When it comes to making a manufacturing comeback from the GMP violations cited in an FDA warning letter, the name of the game is confidence. The FDA needs to be made confident that the manufacturer understands both the operations issues that need to be addressed and the importance of those issues. The manufacturer needs to exude confidence to the regulator concerning its ability to make the fixes and to make them its priority.
If the violations have resulted in a plant shutdown or consent decree, the confidence factor rises in importance. In such cases, like Genzyme's, executive presence is required. Not because of any regulatory requirement, but because that's what it takes to give the FDA confidence that the manufacturer will follow through.
"In almost all cases, the most senior executive needs to get in front of the FDA," says Jim Prutow, a partner in PRTM's healthcare practice, in an interview with FiercePharmaManufacturing. "Even just at the warning letter stage, most companies would want to get senior executives to FDA to meet and to ensure understanding, showing a commitment to provide the necessary resources. That's how to get through the process as expeditiously as possible."
PRTM is a consultancy that works with top 20 pharma companies, including those finding themselves with FDA-related issues. Prutow, an expert on quality and regulatory matters, has hands-on experience working with clients to address FDA warning letters. He says that manufacturers in violation of GMPs need to be proactive in communicating. "You don't want the FDA guessing about what you're doing or how serious you are."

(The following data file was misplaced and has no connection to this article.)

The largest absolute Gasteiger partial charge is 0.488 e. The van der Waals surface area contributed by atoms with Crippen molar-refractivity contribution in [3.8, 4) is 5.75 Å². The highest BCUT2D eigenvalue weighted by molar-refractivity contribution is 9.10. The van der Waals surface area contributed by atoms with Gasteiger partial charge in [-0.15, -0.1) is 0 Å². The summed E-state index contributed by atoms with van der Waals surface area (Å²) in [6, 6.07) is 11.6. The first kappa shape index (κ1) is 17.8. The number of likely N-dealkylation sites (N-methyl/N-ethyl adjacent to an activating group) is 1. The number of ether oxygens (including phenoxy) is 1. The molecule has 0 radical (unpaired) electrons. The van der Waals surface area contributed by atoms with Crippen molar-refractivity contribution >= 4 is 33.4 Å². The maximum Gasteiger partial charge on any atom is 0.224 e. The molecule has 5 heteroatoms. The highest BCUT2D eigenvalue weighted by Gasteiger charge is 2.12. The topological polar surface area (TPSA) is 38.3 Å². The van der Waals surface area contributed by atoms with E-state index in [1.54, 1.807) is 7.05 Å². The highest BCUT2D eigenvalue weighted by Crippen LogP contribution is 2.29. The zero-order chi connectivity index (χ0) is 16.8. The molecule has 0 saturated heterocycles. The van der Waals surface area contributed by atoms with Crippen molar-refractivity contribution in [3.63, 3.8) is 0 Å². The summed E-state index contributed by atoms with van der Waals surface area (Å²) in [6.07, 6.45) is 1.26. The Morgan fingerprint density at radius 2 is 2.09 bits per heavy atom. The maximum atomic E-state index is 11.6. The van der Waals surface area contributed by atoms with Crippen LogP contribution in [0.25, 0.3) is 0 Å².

Even more so with Congress, in unfortunate cases like J&J's where the violation impact is so great that legislators take the ball from the FDA. CEO Bill Weldon, sending a substitute in response to his first invitation to speak with the House Committee on Oversight and Government Reform, has missed a chance at confidence-building. He's lucky to have been extended a second invitation, a second chance to build confidence in his ability and sincerity to get McNeil and Tylenol back on track. It's now a more difficult task given the missed opportunity and the Committee's perception that the company has been uncooperative.
No matter how bad the problems, how poor the reasons, it's time for J&J to step up. Company financials notwithstanding, and in spite of whatever PR capacity the company has to weather this storm among consumers and shareholders, extended plant closure, consent decree, fines, inventory seizure and even executive prosecution are all on the FDA discretionary table. - George Miller